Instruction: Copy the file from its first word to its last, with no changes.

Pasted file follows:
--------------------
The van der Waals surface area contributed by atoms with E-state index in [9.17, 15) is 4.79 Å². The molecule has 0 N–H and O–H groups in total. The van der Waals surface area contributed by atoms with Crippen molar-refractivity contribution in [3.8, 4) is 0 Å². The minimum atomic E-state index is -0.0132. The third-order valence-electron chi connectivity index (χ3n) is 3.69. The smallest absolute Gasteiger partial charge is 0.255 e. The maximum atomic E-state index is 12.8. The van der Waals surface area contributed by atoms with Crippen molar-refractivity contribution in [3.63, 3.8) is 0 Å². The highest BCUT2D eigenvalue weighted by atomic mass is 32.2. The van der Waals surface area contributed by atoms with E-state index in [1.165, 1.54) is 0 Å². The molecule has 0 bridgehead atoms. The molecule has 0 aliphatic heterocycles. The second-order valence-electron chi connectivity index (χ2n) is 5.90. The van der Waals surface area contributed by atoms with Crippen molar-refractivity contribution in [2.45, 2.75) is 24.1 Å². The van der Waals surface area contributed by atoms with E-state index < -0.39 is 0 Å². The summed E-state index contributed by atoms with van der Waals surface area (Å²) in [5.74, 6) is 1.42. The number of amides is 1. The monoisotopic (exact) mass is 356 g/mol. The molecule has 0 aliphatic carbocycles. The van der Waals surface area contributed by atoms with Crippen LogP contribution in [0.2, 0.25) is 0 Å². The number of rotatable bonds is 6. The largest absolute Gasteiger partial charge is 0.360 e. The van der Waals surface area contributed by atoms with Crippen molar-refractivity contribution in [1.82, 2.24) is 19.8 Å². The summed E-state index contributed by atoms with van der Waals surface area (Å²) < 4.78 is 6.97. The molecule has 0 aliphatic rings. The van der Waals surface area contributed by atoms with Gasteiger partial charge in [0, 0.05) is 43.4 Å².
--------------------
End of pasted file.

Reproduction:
The van der Waals surface area contributed by atoms with E-state index in [9.17, 15) is 4.79 Å². The molecule has 0 N–H and O–H groups in total. The van der Waals surface area contributed by atoms with Crippen molar-refractivity contribution in [3.8, 4) is 0 Å². The minimum atomic E-state index is -0.0132. The third-order valence-electron chi connectivity index (χ3n) is 3.69. The smallest absolute Gasteiger partial charge is 0.255 e. The maximum atomic E-state index is 12.8. The van der Waals surface area contributed by atoms with Crippen molar-refractivity contribution in [3.63, 3.8) is 0 Å². The highest BCUT2D eigenvalue weighted by atomic mass is 32.2. The van der Waals surface area contributed by atoms with E-state index in [1.165, 1.54) is 0 Å². The molecule has 0 bridgehead atoms. The molecule has 0 aliphatic heterocycles. The second-order valence-electron chi connectivity index (χ2n) is 5.90. The van der Waals surface area contributed by atoms with Crippen molar-refractivity contribution in [2.45, 2.75) is 24.1 Å². The van der Waals surface area contributed by atoms with E-state index < -0.39 is 0 Å². The summed E-state index contributed by atoms with van der Waals surface area (Å²) in [5.74, 6) is 1.42. The number of amides is 1. The monoisotopic (exact) mass is 356 g/mol. The molecule has 0 aliphatic carbocycles. The van der Waals surface area contributed by atoms with Crippen LogP contribution in [0.2, 0.25) is 0 Å². The number of rotatable bonds is 6. The largest absolute Gasteiger partial charge is 0.360 e. The van der Waals surface area contributed by atoms with Crippen molar-refractivity contribution in [1.82, 2.24) is 19.8 Å². The summed E-state index contributed by atoms with van der Waals surface area (Å²) < 4.78 is 6.97. The molecule has 0 aliphatic rings. The van der Waals surface area contributed by atoms with Gasteiger partial charge in [0, 0.05) is 43.4 Å².